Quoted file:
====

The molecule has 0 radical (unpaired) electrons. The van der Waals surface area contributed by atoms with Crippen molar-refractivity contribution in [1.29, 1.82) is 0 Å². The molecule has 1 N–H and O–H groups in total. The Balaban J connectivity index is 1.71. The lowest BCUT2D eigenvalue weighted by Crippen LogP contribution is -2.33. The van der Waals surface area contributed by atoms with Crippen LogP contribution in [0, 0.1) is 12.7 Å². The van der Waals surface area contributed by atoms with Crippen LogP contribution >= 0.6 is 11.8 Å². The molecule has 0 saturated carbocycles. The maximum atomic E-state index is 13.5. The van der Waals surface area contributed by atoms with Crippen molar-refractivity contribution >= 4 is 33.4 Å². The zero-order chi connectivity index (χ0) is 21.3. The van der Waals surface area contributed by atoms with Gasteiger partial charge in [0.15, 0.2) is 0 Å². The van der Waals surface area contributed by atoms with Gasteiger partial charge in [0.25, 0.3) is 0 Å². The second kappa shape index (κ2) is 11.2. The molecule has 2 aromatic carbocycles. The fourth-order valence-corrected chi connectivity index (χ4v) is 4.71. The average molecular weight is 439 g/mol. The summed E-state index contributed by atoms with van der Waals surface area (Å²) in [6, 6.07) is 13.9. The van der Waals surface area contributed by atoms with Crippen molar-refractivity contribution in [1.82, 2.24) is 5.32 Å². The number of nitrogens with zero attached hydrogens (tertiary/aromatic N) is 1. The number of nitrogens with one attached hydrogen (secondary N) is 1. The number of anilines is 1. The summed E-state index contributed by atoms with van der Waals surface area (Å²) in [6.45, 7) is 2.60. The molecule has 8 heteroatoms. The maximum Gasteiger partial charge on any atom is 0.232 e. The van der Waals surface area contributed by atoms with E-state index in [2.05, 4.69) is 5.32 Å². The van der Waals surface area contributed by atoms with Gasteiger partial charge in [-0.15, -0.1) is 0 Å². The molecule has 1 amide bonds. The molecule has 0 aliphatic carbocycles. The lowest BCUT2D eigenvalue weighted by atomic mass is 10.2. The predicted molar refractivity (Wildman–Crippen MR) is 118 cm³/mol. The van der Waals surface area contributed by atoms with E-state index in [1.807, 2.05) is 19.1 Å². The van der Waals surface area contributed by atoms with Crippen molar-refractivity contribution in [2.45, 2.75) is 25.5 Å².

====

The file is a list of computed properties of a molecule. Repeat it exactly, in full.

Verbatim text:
The molecule has 0 radical (unpaired) electrons. The van der Waals surface area contributed by atoms with Crippen molar-refractivity contribution in [1.29, 1.82) is 0 Å². The molecule has 1 N–H and O–H groups in total. The Balaban J connectivity index is 1.71. The lowest BCUT2D eigenvalue weighted by Crippen LogP contribution is -2.33. The van der Waals surface area contributed by atoms with Crippen LogP contribution in [0, 0.1) is 12.7 Å². The van der Waals surface area contributed by atoms with Crippen LogP contribution >= 0.6 is 11.8 Å². The molecule has 0 saturated carbocycles. The maximum atomic E-state index is 13.5. The van der Waals surface area contributed by atoms with Crippen molar-refractivity contribution >= 4 is 33.4 Å². The zero-order chi connectivity index (χ0) is 21.3. The van der Waals surface area contributed by atoms with Gasteiger partial charge in [0.15, 0.2) is 0 Å². The van der Waals surface area contributed by atoms with Gasteiger partial charge in [0.25, 0.3) is 0 Å². The second kappa shape index (κ2) is 11.2. The molecule has 2 aromatic carbocycles. The fourth-order valence-corrected chi connectivity index (χ4v) is 4.71. The average molecular weight is 439 g/mol. The summed E-state index contributed by atoms with van der Waals surface area (Å²) in [6, 6.07) is 13.9. The van der Waals surface area contributed by atoms with Crippen molar-refractivity contribution in [1.82, 2.24) is 5.32 Å². The number of nitrogens with zero attached hydrogens (tertiary/aromatic N) is 1. The number of nitrogens with one attached hydrogen (secondary N) is 1. The number of anilines is 1. The summed E-state index contributed by atoms with van der Waals surface area (Å²) in [6.45, 7) is 2.60. The molecule has 8 heteroatoms. The maximum Gasteiger partial charge on any atom is 0.232 e. The van der Waals surface area contributed by atoms with E-state index in [2.05, 4.69) is 5.32 Å². The van der Waals surface area contributed by atoms with Gasteiger partial charge in [-0.15, -0.1) is 0 Å². The molecule has 1 amide bonds. The molecule has 0 aliphatic carbocycles. The lowest BCUT2D eigenvalue weighted by atomic mass is 10.2. The predicted molar refractivity (Wildman–Crippen MR) is 118 cm³/mol. The van der Waals surface area contributed by atoms with E-state index in [1.807, 2.05) is 19.1 Å². The van der Waals surface area contributed by atoms with Crippen molar-refractivity contribution in [2.45, 2.75) is 25.5 Å².